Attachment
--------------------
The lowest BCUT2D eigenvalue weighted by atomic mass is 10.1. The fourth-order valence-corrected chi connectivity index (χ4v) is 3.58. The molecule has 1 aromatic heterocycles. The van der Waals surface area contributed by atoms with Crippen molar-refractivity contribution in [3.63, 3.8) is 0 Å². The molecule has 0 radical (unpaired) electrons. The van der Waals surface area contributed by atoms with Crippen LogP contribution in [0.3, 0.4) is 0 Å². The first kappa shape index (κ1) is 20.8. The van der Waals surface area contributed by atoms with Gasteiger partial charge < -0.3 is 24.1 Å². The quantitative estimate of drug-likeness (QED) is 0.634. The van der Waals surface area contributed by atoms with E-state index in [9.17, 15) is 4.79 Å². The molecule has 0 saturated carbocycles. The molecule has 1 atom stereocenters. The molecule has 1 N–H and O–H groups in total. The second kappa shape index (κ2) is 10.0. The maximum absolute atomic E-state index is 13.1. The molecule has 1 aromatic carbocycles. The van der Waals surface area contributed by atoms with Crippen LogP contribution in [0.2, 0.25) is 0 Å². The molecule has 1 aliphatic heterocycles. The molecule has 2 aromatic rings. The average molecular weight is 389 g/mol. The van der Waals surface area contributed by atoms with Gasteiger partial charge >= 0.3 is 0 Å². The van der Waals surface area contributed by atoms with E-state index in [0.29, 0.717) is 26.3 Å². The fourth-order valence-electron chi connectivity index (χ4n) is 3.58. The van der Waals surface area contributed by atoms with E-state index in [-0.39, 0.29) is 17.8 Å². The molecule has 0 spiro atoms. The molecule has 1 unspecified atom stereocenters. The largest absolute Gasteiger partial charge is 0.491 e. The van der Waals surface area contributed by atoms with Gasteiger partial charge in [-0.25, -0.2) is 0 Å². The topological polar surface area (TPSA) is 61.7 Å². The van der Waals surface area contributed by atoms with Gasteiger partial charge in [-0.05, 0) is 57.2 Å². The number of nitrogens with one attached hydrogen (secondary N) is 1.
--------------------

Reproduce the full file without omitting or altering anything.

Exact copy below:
The lowest BCUT2D eigenvalue weighted by atomic mass is 10.1. The fourth-order valence-corrected chi connectivity index (χ4v) is 3.58. The molecule has 1 aromatic heterocycles. The van der Waals surface area contributed by atoms with Crippen molar-refractivity contribution in [3.63, 3.8) is 0 Å². The molecule has 0 radical (unpaired) electrons. The van der Waals surface area contributed by atoms with Crippen LogP contribution in [0.3, 0.4) is 0 Å². The first kappa shape index (κ1) is 20.8. The van der Waals surface area contributed by atoms with Gasteiger partial charge < -0.3 is 24.1 Å². The quantitative estimate of drug-likeness (QED) is 0.634. The van der Waals surface area contributed by atoms with E-state index in [9.17, 15) is 4.79 Å². The molecule has 0 saturated carbocycles. The molecule has 1 atom stereocenters. The molecule has 1 N–H and O–H groups in total. The second kappa shape index (κ2) is 10.0. The maximum absolute atomic E-state index is 13.1. The molecule has 1 aromatic carbocycles. The van der Waals surface area contributed by atoms with Crippen LogP contribution in [0.2, 0.25) is 0 Å². The molecule has 1 aliphatic heterocycles. The molecule has 2 aromatic rings. The average molecular weight is 389 g/mol. The van der Waals surface area contributed by atoms with Gasteiger partial charge >= 0.3 is 0 Å². The van der Waals surface area contributed by atoms with E-state index in [0.29, 0.717) is 26.3 Å². The fourth-order valence-electron chi connectivity index (χ4n) is 3.58. The van der Waals surface area contributed by atoms with E-state index in [-0.39, 0.29) is 17.8 Å². The molecule has 0 spiro atoms. The molecule has 1 unspecified atom stereocenters. The largest absolute Gasteiger partial charge is 0.491 e. The van der Waals surface area contributed by atoms with Gasteiger partial charge in [-0.25, -0.2) is 0 Å². The topological polar surface area (TPSA) is 61.7 Å². The van der Waals surface area contributed by atoms with Gasteiger partial charge in [-0.05, 0) is 57.2 Å². The number of nitrogens with one attached hydrogen (secondary N) is 1.